DALLAS March 22, 2007 A tiny snippet of RNA, a chemical cousin of DNA, controls damage to the heart under several types of stress, researchers at UT Southwestern Medical Center have found.
The published discovery, appearing online today on Science Express and in a later edition of Science magazine, could mean that blocking the small molecule might become a way to prevent or treat heart damage, the scientists say.
"We've discovered a new and completely unanticipated mechanism for regulating the contractility of the heart," said Dr. Eric Olson, chairman of molecular biology and senior author of the study. "We're very excited about the therapeutic implications, but we still have much work left to do."
Dr. Olson is director of the Nancy B. and Jake L. Hamon Center for Basic Research in Cancer and the Nearburg Family Center for Basic Research in Pediatric Oncology.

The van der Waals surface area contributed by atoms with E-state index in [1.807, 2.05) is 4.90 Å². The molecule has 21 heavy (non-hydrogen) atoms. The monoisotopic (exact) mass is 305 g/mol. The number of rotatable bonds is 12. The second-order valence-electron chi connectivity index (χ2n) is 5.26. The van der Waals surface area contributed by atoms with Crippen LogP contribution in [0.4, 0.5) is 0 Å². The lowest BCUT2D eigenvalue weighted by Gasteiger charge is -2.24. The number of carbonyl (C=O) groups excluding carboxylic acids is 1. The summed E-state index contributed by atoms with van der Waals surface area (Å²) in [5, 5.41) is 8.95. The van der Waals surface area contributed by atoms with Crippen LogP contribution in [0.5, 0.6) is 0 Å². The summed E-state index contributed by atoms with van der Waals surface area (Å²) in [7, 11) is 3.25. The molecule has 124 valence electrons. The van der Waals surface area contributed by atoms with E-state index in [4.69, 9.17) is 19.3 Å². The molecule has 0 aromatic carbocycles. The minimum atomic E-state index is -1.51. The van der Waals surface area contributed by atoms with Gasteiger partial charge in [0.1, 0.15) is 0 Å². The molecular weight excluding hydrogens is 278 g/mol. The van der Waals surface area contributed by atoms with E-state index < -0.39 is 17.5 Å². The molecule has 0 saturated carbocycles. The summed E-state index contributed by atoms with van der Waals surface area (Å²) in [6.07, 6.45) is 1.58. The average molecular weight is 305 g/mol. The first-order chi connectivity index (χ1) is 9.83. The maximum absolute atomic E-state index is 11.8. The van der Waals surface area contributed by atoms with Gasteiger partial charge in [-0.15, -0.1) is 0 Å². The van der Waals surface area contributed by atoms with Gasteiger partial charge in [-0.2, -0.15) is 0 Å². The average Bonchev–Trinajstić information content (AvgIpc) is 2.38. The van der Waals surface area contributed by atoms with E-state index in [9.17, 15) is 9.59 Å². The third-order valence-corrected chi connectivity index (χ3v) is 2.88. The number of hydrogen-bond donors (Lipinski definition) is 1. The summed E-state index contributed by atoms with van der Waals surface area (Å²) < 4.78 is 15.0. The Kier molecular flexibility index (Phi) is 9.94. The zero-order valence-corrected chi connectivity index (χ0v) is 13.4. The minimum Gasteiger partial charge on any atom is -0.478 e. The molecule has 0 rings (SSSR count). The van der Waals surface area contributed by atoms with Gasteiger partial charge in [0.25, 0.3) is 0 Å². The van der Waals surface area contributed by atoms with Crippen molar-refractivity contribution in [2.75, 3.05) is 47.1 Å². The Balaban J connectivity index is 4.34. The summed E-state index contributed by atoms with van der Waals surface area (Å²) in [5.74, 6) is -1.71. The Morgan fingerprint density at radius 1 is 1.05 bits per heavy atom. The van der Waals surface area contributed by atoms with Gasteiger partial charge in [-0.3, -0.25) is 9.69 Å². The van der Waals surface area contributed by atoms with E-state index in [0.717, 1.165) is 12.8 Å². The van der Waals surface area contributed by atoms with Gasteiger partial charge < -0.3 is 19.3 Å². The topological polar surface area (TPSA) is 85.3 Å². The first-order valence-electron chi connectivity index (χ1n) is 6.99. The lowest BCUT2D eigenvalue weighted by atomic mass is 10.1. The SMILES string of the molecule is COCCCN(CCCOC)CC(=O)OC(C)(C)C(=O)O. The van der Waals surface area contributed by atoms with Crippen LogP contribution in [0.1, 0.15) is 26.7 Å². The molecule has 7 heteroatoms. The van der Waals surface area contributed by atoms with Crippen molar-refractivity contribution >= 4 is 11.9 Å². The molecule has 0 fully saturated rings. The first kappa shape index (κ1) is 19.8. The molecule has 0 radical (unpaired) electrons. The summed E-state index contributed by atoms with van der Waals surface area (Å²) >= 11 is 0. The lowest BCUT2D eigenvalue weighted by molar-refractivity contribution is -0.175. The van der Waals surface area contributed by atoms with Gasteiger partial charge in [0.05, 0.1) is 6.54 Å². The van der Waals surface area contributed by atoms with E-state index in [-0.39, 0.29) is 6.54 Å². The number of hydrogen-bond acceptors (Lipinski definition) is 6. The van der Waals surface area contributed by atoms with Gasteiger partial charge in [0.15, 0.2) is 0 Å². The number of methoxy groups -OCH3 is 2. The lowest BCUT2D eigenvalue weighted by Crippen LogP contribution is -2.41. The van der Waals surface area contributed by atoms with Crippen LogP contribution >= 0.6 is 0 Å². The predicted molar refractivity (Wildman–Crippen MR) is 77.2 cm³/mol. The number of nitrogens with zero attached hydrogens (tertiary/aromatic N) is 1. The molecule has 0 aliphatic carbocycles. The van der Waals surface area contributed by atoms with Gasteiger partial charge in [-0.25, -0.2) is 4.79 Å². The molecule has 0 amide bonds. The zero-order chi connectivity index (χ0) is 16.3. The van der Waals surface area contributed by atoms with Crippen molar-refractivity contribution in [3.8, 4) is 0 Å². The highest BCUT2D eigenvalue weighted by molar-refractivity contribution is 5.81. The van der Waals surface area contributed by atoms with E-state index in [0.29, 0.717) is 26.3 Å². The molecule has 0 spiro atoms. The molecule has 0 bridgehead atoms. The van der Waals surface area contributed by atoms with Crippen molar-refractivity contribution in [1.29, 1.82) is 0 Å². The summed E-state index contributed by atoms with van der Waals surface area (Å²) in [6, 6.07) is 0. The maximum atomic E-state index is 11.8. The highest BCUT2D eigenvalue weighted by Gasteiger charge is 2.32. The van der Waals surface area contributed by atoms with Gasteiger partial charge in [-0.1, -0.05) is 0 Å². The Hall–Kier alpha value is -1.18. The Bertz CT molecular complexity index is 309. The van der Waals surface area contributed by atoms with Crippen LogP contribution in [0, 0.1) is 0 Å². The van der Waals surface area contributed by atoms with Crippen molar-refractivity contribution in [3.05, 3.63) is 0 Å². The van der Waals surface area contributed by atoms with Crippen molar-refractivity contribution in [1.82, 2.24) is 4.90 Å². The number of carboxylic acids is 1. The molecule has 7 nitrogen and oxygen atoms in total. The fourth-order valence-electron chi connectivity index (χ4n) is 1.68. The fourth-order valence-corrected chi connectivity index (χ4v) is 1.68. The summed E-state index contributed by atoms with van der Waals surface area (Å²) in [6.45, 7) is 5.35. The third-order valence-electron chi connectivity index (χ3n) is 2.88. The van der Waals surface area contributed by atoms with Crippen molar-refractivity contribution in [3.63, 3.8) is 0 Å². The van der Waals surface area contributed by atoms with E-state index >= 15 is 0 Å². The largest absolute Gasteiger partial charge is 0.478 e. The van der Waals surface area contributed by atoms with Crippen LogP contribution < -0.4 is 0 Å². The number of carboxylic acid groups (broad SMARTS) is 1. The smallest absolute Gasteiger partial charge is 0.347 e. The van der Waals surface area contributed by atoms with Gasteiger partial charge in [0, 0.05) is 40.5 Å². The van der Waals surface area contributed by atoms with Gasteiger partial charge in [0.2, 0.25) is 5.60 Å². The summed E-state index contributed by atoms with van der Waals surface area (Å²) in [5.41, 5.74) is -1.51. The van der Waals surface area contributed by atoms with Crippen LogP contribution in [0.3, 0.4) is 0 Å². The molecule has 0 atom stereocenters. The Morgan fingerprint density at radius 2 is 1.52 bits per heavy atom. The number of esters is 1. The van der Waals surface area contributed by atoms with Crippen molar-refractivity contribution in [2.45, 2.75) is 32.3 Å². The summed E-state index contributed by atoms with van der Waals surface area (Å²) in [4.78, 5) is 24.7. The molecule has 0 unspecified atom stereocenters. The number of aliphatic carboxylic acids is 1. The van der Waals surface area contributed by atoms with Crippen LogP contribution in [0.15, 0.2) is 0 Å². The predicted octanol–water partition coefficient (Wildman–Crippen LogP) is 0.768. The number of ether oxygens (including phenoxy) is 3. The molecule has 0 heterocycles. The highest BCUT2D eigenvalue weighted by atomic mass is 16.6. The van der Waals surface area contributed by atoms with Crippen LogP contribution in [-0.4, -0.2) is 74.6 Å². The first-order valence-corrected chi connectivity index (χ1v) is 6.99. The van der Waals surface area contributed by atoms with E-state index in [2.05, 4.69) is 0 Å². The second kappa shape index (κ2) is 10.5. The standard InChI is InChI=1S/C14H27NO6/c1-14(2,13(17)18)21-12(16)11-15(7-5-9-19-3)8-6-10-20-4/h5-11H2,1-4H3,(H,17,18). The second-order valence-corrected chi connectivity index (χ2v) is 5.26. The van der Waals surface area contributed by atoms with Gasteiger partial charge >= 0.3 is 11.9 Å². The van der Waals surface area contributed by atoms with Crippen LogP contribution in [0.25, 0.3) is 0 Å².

When adult heart cells contract, they use two forms of a protein called myosin. One form, called alpha-myosin heavy chain, is fast and efficient, while beta-myosin heavy chain is slower and less efficient. When the heart is damaged, the amount of alpha-myosin decreases and the proportion of beta-myosin increases.
The research focused on a small RNA molecule called a microRNA named miR-208, which occurs almost exclusively in heart muscle. The molecule is made by a portion of the gene that codes for the alpha-myosin protein.
"We speculated that it had an important function, since it was located in such an important gene," said Dr. Eva van Rooij, a postdoctoral researcher in molecular biology and the study's lead author.
The scientists genetically engineered a group of mice so they couldn't produce miR-208. The mice were then subjected to conditions that would normally damage the heart and increase the amount of beta-myosin. Those conditions included hypothyroidism, treatment with a protein that causes heart enlargement
Contact: Aline McKenzie
UT Southwestern Medical Center